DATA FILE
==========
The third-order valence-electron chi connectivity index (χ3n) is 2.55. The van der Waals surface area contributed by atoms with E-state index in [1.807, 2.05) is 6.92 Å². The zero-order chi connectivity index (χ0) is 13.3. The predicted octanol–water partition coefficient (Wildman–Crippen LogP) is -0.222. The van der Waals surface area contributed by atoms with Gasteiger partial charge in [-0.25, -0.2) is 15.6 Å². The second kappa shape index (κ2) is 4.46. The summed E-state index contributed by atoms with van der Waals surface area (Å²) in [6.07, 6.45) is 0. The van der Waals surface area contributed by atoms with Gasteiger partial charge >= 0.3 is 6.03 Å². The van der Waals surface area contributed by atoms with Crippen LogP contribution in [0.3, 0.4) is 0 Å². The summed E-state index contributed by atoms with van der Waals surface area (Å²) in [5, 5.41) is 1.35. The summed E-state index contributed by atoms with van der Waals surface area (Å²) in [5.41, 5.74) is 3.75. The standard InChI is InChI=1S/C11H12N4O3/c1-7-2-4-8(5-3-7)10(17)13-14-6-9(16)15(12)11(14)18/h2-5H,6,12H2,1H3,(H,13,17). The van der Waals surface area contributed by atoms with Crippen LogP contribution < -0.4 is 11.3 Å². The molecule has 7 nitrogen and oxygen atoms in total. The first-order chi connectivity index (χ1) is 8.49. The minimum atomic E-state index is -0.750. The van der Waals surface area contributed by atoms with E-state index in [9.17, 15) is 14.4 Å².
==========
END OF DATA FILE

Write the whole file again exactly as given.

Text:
The third-order valence-electron chi connectivity index (χ3n) is 2.55. The van der Waals surface area contributed by atoms with E-state index in [1.807, 2.05) is 6.92 Å². The zero-order chi connectivity index (χ0) is 13.3. The predicted octanol–water partition coefficient (Wildman–Crippen LogP) is -0.222. The van der Waals surface area contributed by atoms with Gasteiger partial charge in [-0.25, -0.2) is 15.6 Å². The second kappa shape index (κ2) is 4.46. The summed E-state index contributed by atoms with van der Waals surface area (Å²) in [6.07, 6.45) is 0. The van der Waals surface area contributed by atoms with Gasteiger partial charge >= 0.3 is 6.03 Å². The van der Waals surface area contributed by atoms with Crippen LogP contribution in [0.3, 0.4) is 0 Å². The summed E-state index contributed by atoms with van der Waals surface area (Å²) in [5, 5.41) is 1.35. The summed E-state index contributed by atoms with van der Waals surface area (Å²) in [5.41, 5.74) is 3.75. The standard InChI is InChI=1S/C11H12N4O3/c1-7-2-4-8(5-3-7)10(17)13-14-6-9(16)15(12)11(14)18/h2-5H,6,12H2,1H3,(H,13,17). The van der Waals surface area contributed by atoms with Crippen LogP contribution < -0.4 is 11.3 Å². The molecule has 7 nitrogen and oxygen atoms in total. The first-order chi connectivity index (χ1) is 8.49. The minimum atomic E-state index is -0.750. The van der Waals surface area contributed by atoms with E-state index in [9.17, 15) is 14.4 Å².